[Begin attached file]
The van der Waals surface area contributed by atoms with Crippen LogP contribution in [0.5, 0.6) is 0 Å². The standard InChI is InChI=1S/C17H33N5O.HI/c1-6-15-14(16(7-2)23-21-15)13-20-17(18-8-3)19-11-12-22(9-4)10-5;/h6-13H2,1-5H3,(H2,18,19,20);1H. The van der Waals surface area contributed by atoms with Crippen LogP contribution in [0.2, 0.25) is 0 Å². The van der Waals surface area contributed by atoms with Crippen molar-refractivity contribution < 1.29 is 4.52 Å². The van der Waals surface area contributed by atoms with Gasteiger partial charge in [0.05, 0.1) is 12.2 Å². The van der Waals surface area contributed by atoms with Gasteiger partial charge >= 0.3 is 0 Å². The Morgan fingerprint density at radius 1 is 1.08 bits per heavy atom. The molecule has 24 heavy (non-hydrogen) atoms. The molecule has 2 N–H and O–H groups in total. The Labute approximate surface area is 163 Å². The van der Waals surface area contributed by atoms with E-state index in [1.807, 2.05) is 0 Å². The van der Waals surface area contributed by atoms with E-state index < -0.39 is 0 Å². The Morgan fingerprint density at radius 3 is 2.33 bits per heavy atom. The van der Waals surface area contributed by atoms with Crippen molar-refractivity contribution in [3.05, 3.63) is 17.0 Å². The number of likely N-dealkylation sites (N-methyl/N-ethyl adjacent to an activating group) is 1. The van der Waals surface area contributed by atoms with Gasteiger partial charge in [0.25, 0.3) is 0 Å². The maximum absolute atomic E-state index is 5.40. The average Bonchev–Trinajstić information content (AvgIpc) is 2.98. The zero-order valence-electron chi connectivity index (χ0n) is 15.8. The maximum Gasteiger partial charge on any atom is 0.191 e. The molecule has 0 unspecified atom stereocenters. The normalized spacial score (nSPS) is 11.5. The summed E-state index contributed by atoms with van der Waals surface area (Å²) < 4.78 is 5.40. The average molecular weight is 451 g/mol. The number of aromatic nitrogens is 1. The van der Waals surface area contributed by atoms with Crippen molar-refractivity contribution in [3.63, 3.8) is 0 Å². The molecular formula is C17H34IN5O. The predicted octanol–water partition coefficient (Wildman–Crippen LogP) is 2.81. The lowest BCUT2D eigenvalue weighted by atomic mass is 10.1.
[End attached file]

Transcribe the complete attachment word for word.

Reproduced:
The van der Waals surface area contributed by atoms with Crippen LogP contribution in [0.5, 0.6) is 0 Å². The standard InChI is InChI=1S/C17H33N5O.HI/c1-6-15-14(16(7-2)23-21-15)13-20-17(18-8-3)19-11-12-22(9-4)10-5;/h6-13H2,1-5H3,(H2,18,19,20);1H. The van der Waals surface area contributed by atoms with Crippen LogP contribution in [0.2, 0.25) is 0 Å². The van der Waals surface area contributed by atoms with Crippen molar-refractivity contribution < 1.29 is 4.52 Å². The van der Waals surface area contributed by atoms with Gasteiger partial charge in [0.05, 0.1) is 12.2 Å². The van der Waals surface area contributed by atoms with Gasteiger partial charge >= 0.3 is 0 Å². The Morgan fingerprint density at radius 1 is 1.08 bits per heavy atom. The molecule has 24 heavy (non-hydrogen) atoms. The molecule has 2 N–H and O–H groups in total. The Labute approximate surface area is 163 Å². The van der Waals surface area contributed by atoms with E-state index in [1.807, 2.05) is 0 Å². The van der Waals surface area contributed by atoms with E-state index < -0.39 is 0 Å². The Morgan fingerprint density at radius 3 is 2.33 bits per heavy atom. The van der Waals surface area contributed by atoms with Crippen molar-refractivity contribution in [3.05, 3.63) is 17.0 Å². The number of likely N-dealkylation sites (N-methyl/N-ethyl adjacent to an activating group) is 1. The van der Waals surface area contributed by atoms with Gasteiger partial charge in [0.25, 0.3) is 0 Å². The maximum absolute atomic E-state index is 5.40. The average Bonchev–Trinajstić information content (AvgIpc) is 2.98. The zero-order valence-electron chi connectivity index (χ0n) is 15.8. The maximum Gasteiger partial charge on any atom is 0.191 e. The molecule has 0 unspecified atom stereocenters. The normalized spacial score (nSPS) is 11.5. The summed E-state index contributed by atoms with van der Waals surface area (Å²) < 4.78 is 5.40. The average molecular weight is 451 g/mol. The number of aromatic nitrogens is 1. The van der Waals surface area contributed by atoms with Crippen molar-refractivity contribution in [3.63, 3.8) is 0 Å². The molecular formula is C17H34IN5O. The predicted octanol–water partition coefficient (Wildman–Crippen LogP) is 2.81. The lowest BCUT2D eigenvalue weighted by atomic mass is 10.1.